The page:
I can almost hear an immediate outcry from those who have same-sex attraction: “How can you even put my feelings for the same gender on the same continuum as greed, slander, and drunkenness? Those are harmful to others but my feelings don’t hurt anyone.”

As Christians, we take the Bible at its word. But how do you help someone see that his “natural” inclination to love someone of the same gender is a result of mankind’s fallen nature and not part of God’s original design for sexuality? How do we shed our judgmental, I-am-better-than-you complex as we point others to God in humility and love?

 

My view on the challenge

 I believe that the challenge believers have is two-fold. For those of us who have never struggled with same-sex attraction or do not have close friends or loved ones who struggle with it, it’s time we pay attention to what’s going on and what the gay community is saying, and seriously think and pray about how to meet them at their point of need. It could start with simply asking questions about their experiences and their story, such as, “When did you first realize you had same-sex attraction?”, “What was it like growing up gay?”, and “How can I be of a support to you right now?”

And as we try to engage them, we must be willing to continue to love them unconditionally regardless of what their response is.

For those of us who have personally struggled with same-sex attraction or have loved ones who have this inclination, the challenge is to remain engaged with the Word of God. In a society where the gay voice is becoming louder, cooler, and more mainstream, embracing our feelings can seem like the “right” thing to do.

But in a bid to “be comfortable in our own skin” or “show love to our neighbors” and avoid being called bigoted and homophobic, will we compromise the truth? What if true love involves loving in truth, and that means sharing God’s plan for humanity even though it may shake the happy status quo?

In our responses, we need to have God’s truth on one hand and His love on the other. It is not enough to say that homosexuality is a sin. We must be willing to journey with those with same-sex attraction and love them in truth.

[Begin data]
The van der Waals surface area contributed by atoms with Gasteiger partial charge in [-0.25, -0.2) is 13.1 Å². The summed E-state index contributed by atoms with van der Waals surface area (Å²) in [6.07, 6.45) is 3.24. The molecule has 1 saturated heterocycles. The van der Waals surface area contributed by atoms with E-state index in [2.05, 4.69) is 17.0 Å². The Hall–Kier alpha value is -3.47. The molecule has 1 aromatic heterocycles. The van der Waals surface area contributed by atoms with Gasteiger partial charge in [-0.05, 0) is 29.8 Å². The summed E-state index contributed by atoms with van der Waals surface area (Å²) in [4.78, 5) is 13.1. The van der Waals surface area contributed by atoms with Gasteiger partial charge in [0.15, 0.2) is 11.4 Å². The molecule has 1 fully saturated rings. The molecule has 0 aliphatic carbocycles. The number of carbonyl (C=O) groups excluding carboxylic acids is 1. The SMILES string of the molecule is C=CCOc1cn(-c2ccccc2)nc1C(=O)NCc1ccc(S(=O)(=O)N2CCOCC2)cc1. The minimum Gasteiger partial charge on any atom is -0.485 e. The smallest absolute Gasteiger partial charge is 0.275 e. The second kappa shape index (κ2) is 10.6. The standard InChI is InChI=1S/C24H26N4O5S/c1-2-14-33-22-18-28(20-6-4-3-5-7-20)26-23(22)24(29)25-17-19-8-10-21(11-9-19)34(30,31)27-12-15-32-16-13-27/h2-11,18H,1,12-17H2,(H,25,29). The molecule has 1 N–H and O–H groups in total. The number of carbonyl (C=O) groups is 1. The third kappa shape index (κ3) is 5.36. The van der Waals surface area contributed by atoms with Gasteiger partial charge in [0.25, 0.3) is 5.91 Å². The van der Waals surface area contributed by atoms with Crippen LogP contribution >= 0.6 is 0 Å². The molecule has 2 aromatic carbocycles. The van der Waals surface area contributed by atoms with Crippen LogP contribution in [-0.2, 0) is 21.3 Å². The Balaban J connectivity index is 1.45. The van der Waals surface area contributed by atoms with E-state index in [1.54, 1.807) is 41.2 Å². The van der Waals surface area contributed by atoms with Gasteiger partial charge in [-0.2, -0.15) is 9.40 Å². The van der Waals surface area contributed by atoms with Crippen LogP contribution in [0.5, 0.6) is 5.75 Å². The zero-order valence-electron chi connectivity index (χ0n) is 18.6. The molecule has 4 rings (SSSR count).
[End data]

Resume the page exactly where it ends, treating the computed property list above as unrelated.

*All names changed for confidentiality purposes.

5 Ways to Deal With A Difficult Boss

Written By Amanda Lim, Singapore 

If you’ve clicked on this article because you have an impossible-to-please boss, my heart goes out to you. Truly. I know from personal experience the grief and emotional stress he or she can cause is no laughing matter, and may well plague you beyond your office hours and even waking moments.

If you need a mental picture of what my ex-boss is like, think of a fussy, demanding, insecure, and manipulative micro-manager. I know of ex-colleagues who have suffered from headaches, insomnia, and heart palpitation (just to name a few) as a result of working with her.

For me, it came in the form of a temporary memory blackout. I can still remember the incident vividly. My boss was upset with me that day and had sent a string of emails finding fault with—among other things—my grammar, punctuation, and speed of email replies. Emotionally drained and physically exhausted, I had left the office feeling like the most useless person on the planet.

Just when I thought I had the night to recuperate, I received a text message from her asking if I had checked some data. My blood froze as I realized I had not. In my panicked state, I realized I couldn’t recall the passcode to unlock my phone—despite having just used it a couple of minutes earlier.

Long story short, the four digits eventually did come to mind and I got into trouble the next day for not being on top of things (as I couldn’t recall the data she wanted). For the next couple of months, my boss continued to alternately criticize my work and give me the cold shoulder, regardless of what I did to try to appease her. Things took a turn for the better only when new colleagues joined the team and her attention shifted to new targets.

As I reflect on those six terrible months under this boss, here are some lessons I’ve learned. If you’re in a similar situation at the moment, I hope some of it can provide some encouragement and help.

 

1: Talk to your boss about it.

As far as possible, give your boss the benefit of doubt, especially if either one of you is new or things between the both of you weren’t this way before. Perhaps your boss is going through a rough time and is not aware of how his attitude is affecting the staff and work. Or maybe it could be due to a miscommunication or a mismatch of expectations.

Doing this, I believe, is one way to show respect and reverence for our bosses (1 Peter 2:17). When things started getting challenging at work, I remember having numerous sessions with my boss where I tried to articulate how I felt as well as see things from her perspective.

That said, this may not always change things, especially if your boss is not one to take feedback well or could never see himself as the problem—which brings me to my next point.

 

2: Realize that you can’t always “manage” your boss